While this is a lateral move, and I was by no means looking to leave my current position at Greeley West, the move comes with some excellent advantages to my professional and personal life. The most obvious personal advantage is that by moving to my “home district” and my “neighborhood” high school, I have reduced my commute from 23 miles each way to 3 miles each way. With a wife, two little ones, and a doctoral program outside of my regular work responsibilities, it’s nice to know that I could put in another hour at work every day and still have more time to spend with family and working on my studies.
Professionally, I’ll be able to work under a very experienced principal with a sterling reputation who has shown an interest in making sure that I am able to continue to develop my leadership skills with an eye on having my own school some time down the road. I will be closely involved in the IB program – something we have at West, but that I have not had as much involvement in as I’d like.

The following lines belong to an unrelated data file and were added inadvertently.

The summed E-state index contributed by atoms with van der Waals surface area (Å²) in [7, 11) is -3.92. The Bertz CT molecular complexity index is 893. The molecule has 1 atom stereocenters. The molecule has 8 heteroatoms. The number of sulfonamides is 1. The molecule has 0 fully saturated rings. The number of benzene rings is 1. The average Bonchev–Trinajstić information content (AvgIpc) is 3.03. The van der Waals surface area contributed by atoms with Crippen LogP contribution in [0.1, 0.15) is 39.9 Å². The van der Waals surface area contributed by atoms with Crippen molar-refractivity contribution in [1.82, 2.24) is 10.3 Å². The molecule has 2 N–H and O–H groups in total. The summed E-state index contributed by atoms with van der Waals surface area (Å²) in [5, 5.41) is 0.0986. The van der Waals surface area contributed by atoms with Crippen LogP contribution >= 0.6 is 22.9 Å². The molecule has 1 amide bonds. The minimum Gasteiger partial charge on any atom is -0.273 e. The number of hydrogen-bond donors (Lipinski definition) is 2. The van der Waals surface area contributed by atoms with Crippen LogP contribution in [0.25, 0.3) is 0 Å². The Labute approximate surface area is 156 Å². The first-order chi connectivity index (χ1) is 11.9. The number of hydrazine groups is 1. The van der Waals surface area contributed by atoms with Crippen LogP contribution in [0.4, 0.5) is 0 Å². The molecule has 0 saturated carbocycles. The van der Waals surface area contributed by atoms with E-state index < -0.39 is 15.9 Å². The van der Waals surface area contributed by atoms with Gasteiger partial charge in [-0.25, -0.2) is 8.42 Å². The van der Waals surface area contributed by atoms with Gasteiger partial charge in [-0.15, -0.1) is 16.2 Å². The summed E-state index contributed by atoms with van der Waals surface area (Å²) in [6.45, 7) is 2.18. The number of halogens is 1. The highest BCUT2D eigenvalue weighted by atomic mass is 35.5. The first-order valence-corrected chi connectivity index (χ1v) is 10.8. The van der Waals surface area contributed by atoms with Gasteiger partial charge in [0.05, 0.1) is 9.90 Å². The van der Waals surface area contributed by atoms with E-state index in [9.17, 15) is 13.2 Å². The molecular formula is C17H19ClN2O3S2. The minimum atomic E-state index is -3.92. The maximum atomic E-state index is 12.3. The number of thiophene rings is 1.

On the flip side, I’ve never actually worked in my neighborhood school so it will be interesting to potentially be bumping into students more than every-once-in-a-while when I’m shopping for groceries or out with the kids.
While it’s always sad to say good-bye to a great administrative team and an amazing faculty and staff, I’m excited about the opportunities that await me in my new school.
Photo: “The decision” by Mark Twells
Educators are a fortunate lot. And not just because we leave work every day at 2:30 and have 3 months off, but because we get two – two! – opportunities to make New Years’ resolutions each year: once in January at the actual new year, and once again in the summer in time for the start of yet another academic year.
With the ability to make twice as many resolutions comes the responsibility of actually, you know, actually keeping twice as many resolutions. I save the personal resolutions (lose weight, spend more time with the kids…) resolutions for January 1. But for the summer, I’ve decided to put myself out there so to speak and publicly declare my New (School) Year Resolutions. Here they are in no particular order:
- Know more kids’ names. And I don’t mean just the high-profile kids (athletes, student council officers, club presidents…) or the frequent office visitors, but the “regular” kids who are somewhere in the middle. One thing I miss most about the classroom is the direct connection with the kids. As much as it may initially freak some of them out (“Um – why is the principal talking to me?”), I may just pull up a chair during lunch and strike up a conversation.